Here is a picture painted fifty years later, showing the composer singing his rendition of the song:

The melody soon became the rallying call of the French Revolution and was adopted as La Marseillaise after the melody was first sung on the streets by volunteers from Marseille at the end of May 1792. A young officer from Montpelier called Francois Mireur had sung it at a patriotic gathering in that city. Later, when volunteers entered the city of Paris on 30 July 1792 printed copies were handed out to supporters, and the troops adopted it as the marching song of the National Guard of Marseille. The irony is that Rouget de Lisle was actually a royalist, and he narrowly escaped a trip to the guillotine…

Subsequently La Marseillaise was made the official French national anthem (14 July 1795) although it subsequently fell out of favour. Napoleon disliked it, and later French rulers banned it altogether. In the middle part of the eighteenth century it became the anthem of the international revolutionary movement, being adopted as such by the Paris commune in 1871. Its status as the national anthem was restored in 1879.

This is how Richard Newton illustrated the words in a drawing published on 10th November 1792

Newton is one of my favourite caricaturists from the end of the eighteenth century – he only lived to the age of  21 and died in 1798 but in his lifetime displayed an irreverence and a sense of humour – often lavatorial – which I still find appealing!

This is his self portrait:I have often included Newton in my blogs – see here for a post about him from way back in 2012.

 

Oct 252017
 

This day 257 years ago a young man was informed of the death of his grandfather, King George II, who was just short of his 77th birthday. It meant that the young Prince of Wales was now King of Great Britain and Ireland, at the age of 22. He was also, let us not forget, ruler of the American colonies…. His life, previously highly sheltered, thanks to an overbearing mother and a very protective Lord Bute, would never be the same again.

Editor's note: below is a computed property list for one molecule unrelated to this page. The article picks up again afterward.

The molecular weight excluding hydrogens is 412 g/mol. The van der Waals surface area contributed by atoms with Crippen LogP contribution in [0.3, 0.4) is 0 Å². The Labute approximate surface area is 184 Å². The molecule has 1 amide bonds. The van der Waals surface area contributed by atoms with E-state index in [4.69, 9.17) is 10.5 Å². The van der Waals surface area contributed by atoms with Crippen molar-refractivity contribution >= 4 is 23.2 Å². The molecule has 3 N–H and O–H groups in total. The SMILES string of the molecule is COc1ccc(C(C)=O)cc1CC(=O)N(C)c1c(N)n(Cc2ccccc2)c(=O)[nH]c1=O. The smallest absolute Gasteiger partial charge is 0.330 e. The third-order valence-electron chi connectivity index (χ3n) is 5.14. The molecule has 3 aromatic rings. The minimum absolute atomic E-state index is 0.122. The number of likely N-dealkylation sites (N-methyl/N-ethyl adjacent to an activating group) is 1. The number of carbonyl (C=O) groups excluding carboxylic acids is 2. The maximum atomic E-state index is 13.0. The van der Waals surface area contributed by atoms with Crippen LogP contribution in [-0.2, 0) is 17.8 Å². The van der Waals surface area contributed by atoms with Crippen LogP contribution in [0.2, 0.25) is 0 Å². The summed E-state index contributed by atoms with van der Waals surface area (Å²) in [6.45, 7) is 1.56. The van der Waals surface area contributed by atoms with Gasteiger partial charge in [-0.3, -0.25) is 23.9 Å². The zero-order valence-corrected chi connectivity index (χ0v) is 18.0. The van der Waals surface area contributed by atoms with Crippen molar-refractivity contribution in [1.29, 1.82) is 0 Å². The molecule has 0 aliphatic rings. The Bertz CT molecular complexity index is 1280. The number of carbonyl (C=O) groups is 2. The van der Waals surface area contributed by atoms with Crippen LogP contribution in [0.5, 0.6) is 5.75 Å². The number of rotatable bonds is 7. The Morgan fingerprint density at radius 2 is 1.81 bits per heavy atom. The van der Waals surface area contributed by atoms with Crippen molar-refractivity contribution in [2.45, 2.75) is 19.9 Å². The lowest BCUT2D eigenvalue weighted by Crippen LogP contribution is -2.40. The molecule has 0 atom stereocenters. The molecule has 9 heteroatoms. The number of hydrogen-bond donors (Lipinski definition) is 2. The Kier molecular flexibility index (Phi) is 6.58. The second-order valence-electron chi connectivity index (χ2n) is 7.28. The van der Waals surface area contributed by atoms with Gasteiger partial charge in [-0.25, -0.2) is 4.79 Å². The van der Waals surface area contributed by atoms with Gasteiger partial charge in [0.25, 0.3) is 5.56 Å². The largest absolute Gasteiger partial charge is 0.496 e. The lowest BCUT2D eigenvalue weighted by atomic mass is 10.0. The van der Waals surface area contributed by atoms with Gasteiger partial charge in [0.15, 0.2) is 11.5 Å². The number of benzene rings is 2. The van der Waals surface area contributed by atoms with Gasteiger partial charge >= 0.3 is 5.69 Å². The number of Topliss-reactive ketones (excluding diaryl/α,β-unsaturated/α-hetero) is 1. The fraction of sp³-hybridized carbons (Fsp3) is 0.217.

Within one year, on 8 September 1761 in the Chapel Royal, St James’s Palace, the King married Princess Charlotte of Mecklenburg-Strelitz. He only met her on their wedding day – her measurements having been sent over previously from Germany so that her dress could be tailor-made without her being present. A fortnight later on 22 September 1761 both were crowned at Westminster Abbey.

Here he is, in all his sumptuous finery, as painted by Allan Ramsay, at the time of his coronation. Now that is what I call understated elegance….

You needed a ticket enabling you to attend Westminster Abbey that day, and the Abbey site contains an image of  what you would have needed to see the happy pair in their crowning glory:

Copyright Westminster Abbey

Ironically, the crowning ceremony took place before the new coronation coach – specially commissioned for the occasion and dripping with bling – was ready. My blog here explains why it was not used until the State opening of Parliament in 1762. But  even so the procession must have been mighty impressive – as shown in this painting, a copy of which wends its way round the Royal Mews.

Meanwhile a number of medals had been struck to mark the accession of George to the throne, and I came across one of them on the Metropolitan Museum of Art site here. It really is a very impressive piece of sculpting, done by a designer called Thomas Pingo. You can just make out his name at the base of the shoulder armour, immediately above the date MDCCLX (1760). The Pingo family were prolific medallists – Thomas was appointed Assistant Engraver at the Mint in 1771, a post which passed to his son Lewis when Thomas died in 1776. Another son, John Pingo also designed medals, but  for my money father Thomas was the pick of the crop.

It was not however the official coronation medal – that was designed by L Natter and is shown below:

 

 

 

 

 

 

 

 

In gold, these are very rare, with  just 800 being minted. Even rarer were the coronation medals commemorating Queen Charlotte, who was also of course crowned at the same ceremony. Just 400 were minted: